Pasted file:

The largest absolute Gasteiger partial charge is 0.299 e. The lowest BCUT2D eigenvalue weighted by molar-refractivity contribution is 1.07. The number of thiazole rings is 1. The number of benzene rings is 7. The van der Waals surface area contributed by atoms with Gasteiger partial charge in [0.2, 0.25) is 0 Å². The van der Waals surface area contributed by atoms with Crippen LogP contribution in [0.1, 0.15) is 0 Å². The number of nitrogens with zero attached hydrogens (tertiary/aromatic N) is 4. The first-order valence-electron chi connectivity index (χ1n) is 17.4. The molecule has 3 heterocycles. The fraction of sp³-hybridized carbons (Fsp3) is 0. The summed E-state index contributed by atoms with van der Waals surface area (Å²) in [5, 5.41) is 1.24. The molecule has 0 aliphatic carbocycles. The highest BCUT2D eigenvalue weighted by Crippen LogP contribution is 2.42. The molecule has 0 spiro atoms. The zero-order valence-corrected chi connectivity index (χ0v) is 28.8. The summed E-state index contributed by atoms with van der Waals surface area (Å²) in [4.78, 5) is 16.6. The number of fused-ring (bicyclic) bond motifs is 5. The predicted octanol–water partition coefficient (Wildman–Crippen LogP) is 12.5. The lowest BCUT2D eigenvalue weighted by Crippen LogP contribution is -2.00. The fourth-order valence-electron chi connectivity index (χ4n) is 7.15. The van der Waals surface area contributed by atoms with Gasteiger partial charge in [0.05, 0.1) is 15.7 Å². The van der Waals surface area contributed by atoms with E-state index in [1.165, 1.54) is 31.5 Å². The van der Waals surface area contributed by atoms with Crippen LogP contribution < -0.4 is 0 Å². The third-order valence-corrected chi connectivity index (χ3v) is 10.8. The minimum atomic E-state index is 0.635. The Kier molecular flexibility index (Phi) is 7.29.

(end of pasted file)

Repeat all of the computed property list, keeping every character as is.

The largest absolute Gasteiger partial charge is 0.299 e. The lowest BCUT2D eigenvalue weighted by molar-refractivity contribution is 1.07. The number of thiazole rings is 1. The number of benzene rings is 7. The van der Waals surface area contributed by atoms with Gasteiger partial charge in [0.2, 0.25) is 0 Å². The van der Waals surface area contributed by atoms with Crippen LogP contribution in [0.1, 0.15) is 0 Å². The number of nitrogens with zero attached hydrogens (tertiary/aromatic N) is 4. The first-order valence-electron chi connectivity index (χ1n) is 17.4. The molecule has 3 heterocycles. The fraction of sp³-hybridized carbons (Fsp3) is 0. The summed E-state index contributed by atoms with van der Waals surface area (Å²) in [5, 5.41) is 1.24. The molecule has 0 aliphatic carbocycles. The highest BCUT2D eigenvalue weighted by Crippen LogP contribution is 2.42. The molecule has 0 spiro atoms. The zero-order valence-corrected chi connectivity index (χ0v) is 28.8. The summed E-state index contributed by atoms with van der Waals surface area (Å²) in [4.78, 5) is 16.6. The number of fused-ring (bicyclic) bond motifs is 5. The predicted octanol–water partition coefficient (Wildman–Crippen LogP) is 12.5. The lowest BCUT2D eigenvalue weighted by Crippen LogP contribution is -2.00. The fourth-order valence-electron chi connectivity index (χ4n) is 7.15. The van der Waals surface area contributed by atoms with Gasteiger partial charge in [0.05, 0.1) is 15.7 Å². The van der Waals surface area contributed by atoms with E-state index in [1.165, 1.54) is 31.5 Å². The van der Waals surface area contributed by atoms with Crippen LogP contribution < -0.4 is 0 Å². The third-order valence-corrected chi connectivity index (χ3v) is 10.8. The minimum atomic E-state index is 0.635. The Kier molecular flexibility index (Phi) is 7.29.